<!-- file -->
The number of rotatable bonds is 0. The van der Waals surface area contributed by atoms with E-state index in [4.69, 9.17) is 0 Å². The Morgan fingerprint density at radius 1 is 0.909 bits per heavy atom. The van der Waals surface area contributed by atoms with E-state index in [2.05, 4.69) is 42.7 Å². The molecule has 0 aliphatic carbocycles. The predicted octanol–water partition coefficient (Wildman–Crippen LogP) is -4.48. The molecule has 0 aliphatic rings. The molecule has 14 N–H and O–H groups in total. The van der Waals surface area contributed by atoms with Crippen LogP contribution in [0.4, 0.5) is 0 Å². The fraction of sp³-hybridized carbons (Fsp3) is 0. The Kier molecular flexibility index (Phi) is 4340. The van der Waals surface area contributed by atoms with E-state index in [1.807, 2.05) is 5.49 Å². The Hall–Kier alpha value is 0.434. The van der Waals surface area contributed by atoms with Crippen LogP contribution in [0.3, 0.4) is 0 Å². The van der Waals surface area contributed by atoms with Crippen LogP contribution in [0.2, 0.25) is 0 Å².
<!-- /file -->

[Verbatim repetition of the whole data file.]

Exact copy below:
The number of rotatable bonds is 0. The van der Waals surface area contributed by atoms with E-state index in [4.69, 9.17) is 0 Å². The Morgan fingerprint density at radius 1 is 0.909 bits per heavy atom. The van der Waals surface area contributed by atoms with E-state index in [2.05, 4.69) is 42.7 Å². The molecule has 0 aliphatic carbocycles. The predicted octanol–water partition coefficient (Wildman–Crippen LogP) is -4.48. The molecule has 0 aliphatic rings. The molecule has 14 N–H and O–H groups in total. The van der Waals surface area contributed by atoms with Crippen LogP contribution in [0.4, 0.5) is 0 Å². The fraction of sp³-hybridized carbons (Fsp3) is 0. The Kier molecular flexibility index (Phi) is 4340. The van der Waals surface area contributed by atoms with E-state index in [1.807, 2.05) is 5.49 Å². The Hall–Kier alpha value is 0.434. The van der Waals surface area contributed by atoms with Crippen LogP contribution in [0.3, 0.4) is 0 Å². The van der Waals surface area contributed by atoms with Crippen LogP contribution in [0.2, 0.25) is 0 Å².